When 196 of the world’s governments agree to a single direction, markets move. Last year’s Paris Agreement on climate change is an unprecedented shift that will mobilize trillions of dollars toward the low-carbon transition that the agreement defines. And when Wal-Mart Stores, Inc. (Walmart), the world’s largest retailer, announces ambitious climate goals to align with this move, corporate action accelerates.
On Friday, Walmart announced a goal to reduce its greenhouse gas emissions 18 percent by 2025 and engage its full supply chain in reductions 10 times that amount. That supply chain initiative is equivalent to eliminating 291 coal-fired plants for an entire year. While these steps are momentous by themselves, Walmart has further committed to 50 percent renewable energy and zero net deforestation from key commodities, also by 2025.
Walmart’s entry into this movement brings scale, ambition, and influence to corporate climate leadership, bringing into sharp focus that climate action is on today’s agenda for all business leaders—and a new market reality. Walmart joins nearly 200 companies committing to science-based targets, and hundreds more that have committed to other climate leadership actions. To respond to this market-defining shift, companies must understand how action by Walmart and others shapes the business agenda and then set their own course toward the low-carbon economy. To start, companies can take away three lessons.
- Walmart directs—and saves—billions of dollars in low-carbon spend. Walmart’s previous sustainability goals enabled the company, in the past 10 years, to double the efficiency of its transportation fleet and grow renewable energy to 25 percent of its power sources. To do so, Walmart worked closely with suppliers and partners that could provide innovative solutions. The company also saved billions, including US$1 billion from fleet improvements in 2015 alone (compared to a 2005 baseline). Walmart will continue to send a strong market signal by seeking low-carbon providers across the several million products across its massive supply chain. Walmart’s ambitious operational goal to grow the business while reducing its own emissions will deploy a suite of new efficiency, renewable electricity, advanced fuel, and refrigerant technologies.
- Walmart joins others in building the low-carbon market. The combined ambition of Walmart and the 650 other companies taking climate action will dramatically expand availability, slash costs, and build markets that all businesses can harness to reach their own goals. The national climate plans under the Paris Agreement already represent a US$3.9 trillion projected investment by 2030, according to the International Energy Agency. The growing number of companies taking climate action sends a clear market signal to business and investors to make low-emission or emission-neutral investments. And policymakers see new ways to create more jobs and industry through the rollout of their climate action plans.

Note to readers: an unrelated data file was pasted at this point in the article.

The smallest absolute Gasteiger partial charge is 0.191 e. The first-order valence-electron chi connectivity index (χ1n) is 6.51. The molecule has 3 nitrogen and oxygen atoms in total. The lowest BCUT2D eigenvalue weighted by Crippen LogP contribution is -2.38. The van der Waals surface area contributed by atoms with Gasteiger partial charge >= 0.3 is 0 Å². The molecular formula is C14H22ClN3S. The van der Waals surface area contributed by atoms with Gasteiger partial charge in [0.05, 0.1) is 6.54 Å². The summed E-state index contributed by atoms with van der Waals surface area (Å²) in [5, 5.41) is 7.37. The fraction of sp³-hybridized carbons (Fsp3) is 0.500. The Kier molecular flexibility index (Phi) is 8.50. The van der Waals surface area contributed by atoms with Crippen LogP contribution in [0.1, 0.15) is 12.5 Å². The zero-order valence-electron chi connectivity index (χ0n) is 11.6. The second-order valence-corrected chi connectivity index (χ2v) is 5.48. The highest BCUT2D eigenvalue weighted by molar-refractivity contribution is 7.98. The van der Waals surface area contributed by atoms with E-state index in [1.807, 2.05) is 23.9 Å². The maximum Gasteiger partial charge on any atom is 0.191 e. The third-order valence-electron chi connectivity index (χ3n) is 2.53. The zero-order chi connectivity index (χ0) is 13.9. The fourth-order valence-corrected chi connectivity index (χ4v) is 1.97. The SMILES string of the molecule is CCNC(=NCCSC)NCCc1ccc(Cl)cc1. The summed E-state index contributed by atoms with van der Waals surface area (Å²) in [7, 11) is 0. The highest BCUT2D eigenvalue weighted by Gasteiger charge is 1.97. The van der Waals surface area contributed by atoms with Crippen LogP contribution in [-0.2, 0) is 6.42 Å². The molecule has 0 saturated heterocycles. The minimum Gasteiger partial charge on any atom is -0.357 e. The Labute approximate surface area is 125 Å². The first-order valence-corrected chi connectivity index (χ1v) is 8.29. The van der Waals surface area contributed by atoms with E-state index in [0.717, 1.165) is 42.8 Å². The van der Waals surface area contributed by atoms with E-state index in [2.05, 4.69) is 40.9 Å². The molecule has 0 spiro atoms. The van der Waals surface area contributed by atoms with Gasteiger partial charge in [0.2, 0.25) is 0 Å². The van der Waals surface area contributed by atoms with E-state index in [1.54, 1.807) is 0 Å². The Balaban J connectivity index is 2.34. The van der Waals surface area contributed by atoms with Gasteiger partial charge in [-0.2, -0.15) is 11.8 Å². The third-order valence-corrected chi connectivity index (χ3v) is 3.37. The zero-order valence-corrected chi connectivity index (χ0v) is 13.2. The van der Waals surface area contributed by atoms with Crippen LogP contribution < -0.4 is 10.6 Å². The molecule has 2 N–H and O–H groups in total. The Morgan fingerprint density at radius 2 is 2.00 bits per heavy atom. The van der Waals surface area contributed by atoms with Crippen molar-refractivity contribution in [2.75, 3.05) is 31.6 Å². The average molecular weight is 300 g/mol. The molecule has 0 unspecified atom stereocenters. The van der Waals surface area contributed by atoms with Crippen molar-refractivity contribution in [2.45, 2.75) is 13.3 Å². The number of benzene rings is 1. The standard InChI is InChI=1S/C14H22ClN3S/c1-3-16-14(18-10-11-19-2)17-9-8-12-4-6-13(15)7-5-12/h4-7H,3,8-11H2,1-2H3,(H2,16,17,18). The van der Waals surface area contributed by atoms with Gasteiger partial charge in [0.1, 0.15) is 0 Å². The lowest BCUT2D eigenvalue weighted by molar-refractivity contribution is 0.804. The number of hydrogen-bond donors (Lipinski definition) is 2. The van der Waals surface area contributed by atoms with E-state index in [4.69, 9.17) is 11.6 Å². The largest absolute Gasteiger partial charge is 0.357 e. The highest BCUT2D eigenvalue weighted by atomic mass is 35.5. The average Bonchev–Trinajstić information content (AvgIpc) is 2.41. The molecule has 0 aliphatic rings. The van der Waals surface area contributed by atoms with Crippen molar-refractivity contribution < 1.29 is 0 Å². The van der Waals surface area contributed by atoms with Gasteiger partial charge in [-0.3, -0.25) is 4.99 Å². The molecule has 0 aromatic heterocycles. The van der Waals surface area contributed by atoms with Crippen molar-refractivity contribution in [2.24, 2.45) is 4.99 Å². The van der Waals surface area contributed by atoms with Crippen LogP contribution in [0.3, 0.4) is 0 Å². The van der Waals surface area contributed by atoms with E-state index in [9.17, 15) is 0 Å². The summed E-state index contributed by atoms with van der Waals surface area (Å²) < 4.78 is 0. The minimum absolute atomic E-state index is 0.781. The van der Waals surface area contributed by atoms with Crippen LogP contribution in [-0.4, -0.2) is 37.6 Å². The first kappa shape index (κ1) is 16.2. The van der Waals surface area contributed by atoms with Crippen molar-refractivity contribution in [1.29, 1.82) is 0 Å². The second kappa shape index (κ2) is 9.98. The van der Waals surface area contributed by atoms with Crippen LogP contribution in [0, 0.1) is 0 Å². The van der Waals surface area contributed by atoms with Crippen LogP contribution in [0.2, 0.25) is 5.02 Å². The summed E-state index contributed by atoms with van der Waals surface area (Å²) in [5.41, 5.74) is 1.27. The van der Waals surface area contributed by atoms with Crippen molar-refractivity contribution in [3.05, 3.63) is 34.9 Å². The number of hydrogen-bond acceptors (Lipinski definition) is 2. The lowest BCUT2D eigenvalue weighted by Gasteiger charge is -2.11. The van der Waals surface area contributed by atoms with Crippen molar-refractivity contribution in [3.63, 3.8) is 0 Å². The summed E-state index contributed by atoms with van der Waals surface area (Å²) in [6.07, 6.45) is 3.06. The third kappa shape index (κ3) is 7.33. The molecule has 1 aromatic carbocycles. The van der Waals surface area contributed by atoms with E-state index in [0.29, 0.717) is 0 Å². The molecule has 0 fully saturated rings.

- Companies need to understand these changes, then act. Every business must analyze and map these changes across its own value chain and then set a course, using a science-based framework that includes a long-term climate goal and emissions-reduction targets to reach that goal. In working on science-based target-setting and climate strategies with Walmart—as well as other BSR member companies such as General Mills—we have found it is essential for companies to build the business case, understand their internal and external position and practices, define potential pathways for direction-setting, and then create the tools and partnerships for success. This requires companies to revisit their assumptions about the future, understand a changing landscape, and join other businesses shaping a new “business as usual.”
The bottom line of the Walmart announcement? A new market reality is here. Companies that have already taken action know there are real business benefits to aligning with this unprecedented shift by growing revenue while reducing emissions. These leaders are driving implementation of the Paris Agreement and creating new opportunities for businesses, but we need more action by companies. Will your company accept this new market reality, and join in?